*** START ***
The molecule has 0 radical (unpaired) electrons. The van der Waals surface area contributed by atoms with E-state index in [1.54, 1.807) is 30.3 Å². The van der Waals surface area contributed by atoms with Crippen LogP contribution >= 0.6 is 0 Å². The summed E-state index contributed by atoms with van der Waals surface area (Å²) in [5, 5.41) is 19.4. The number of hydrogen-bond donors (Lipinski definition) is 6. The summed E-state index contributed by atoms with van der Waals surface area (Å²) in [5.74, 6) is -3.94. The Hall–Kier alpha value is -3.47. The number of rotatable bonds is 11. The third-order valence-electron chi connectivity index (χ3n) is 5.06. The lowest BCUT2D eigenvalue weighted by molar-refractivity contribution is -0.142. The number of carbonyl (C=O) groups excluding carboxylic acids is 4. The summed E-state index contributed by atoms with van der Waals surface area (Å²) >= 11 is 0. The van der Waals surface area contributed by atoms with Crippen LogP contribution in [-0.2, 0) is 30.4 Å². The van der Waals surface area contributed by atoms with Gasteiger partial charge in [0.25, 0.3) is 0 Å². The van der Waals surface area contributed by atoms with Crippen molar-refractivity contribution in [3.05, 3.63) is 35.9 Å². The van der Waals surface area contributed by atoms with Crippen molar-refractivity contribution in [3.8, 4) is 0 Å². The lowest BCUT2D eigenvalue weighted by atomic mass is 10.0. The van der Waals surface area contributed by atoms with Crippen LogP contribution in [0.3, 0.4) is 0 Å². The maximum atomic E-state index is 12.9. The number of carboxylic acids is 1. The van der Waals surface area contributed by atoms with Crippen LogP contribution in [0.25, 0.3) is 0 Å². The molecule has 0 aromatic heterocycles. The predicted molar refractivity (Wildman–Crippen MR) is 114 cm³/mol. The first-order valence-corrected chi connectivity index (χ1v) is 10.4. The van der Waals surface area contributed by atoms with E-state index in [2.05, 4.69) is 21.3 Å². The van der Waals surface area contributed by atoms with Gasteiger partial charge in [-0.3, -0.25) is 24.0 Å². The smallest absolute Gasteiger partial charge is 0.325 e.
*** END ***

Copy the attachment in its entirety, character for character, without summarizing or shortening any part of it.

The molecule has 0 radical (unpaired) electrons. The van der Waals surface area contributed by atoms with E-state index in [1.54, 1.807) is 30.3 Å². The van der Waals surface area contributed by atoms with Crippen LogP contribution >= 0.6 is 0 Å². The summed E-state index contributed by atoms with van der Waals surface area (Å²) in [5, 5.41) is 19.4. The number of hydrogen-bond donors (Lipinski definition) is 6. The summed E-state index contributed by atoms with van der Waals surface area (Å²) in [5.74, 6) is -3.94. The Hall–Kier alpha value is -3.47. The number of rotatable bonds is 11. The third-order valence-electron chi connectivity index (χ3n) is 5.06. The lowest BCUT2D eigenvalue weighted by molar-refractivity contribution is -0.142. The number of carbonyl (C=O) groups excluding carboxylic acids is 4. The summed E-state index contributed by atoms with van der Waals surface area (Å²) >= 11 is 0. The van der Waals surface area contributed by atoms with Crippen LogP contribution in [-0.2, 0) is 30.4 Å². The van der Waals surface area contributed by atoms with Gasteiger partial charge in [0.25, 0.3) is 0 Å². The van der Waals surface area contributed by atoms with Crippen molar-refractivity contribution in [3.05, 3.63) is 35.9 Å². The van der Waals surface area contributed by atoms with Crippen molar-refractivity contribution in [3.8, 4) is 0 Å². The lowest BCUT2D eigenvalue weighted by atomic mass is 10.0. The van der Waals surface area contributed by atoms with Crippen LogP contribution in [0.3, 0.4) is 0 Å². The maximum atomic E-state index is 12.9. The number of carboxylic acids is 1. The van der Waals surface area contributed by atoms with Crippen LogP contribution in [0.25, 0.3) is 0 Å². The molecule has 0 aromatic heterocycles. The predicted molar refractivity (Wildman–Crippen MR) is 114 cm³/mol. The first-order valence-corrected chi connectivity index (χ1v) is 10.4. The van der Waals surface area contributed by atoms with E-state index in [2.05, 4.69) is 21.3 Å². The van der Waals surface area contributed by atoms with Gasteiger partial charge in [-0.3, -0.25) is 24.0 Å². The smallest absolute Gasteiger partial charge is 0.325 e.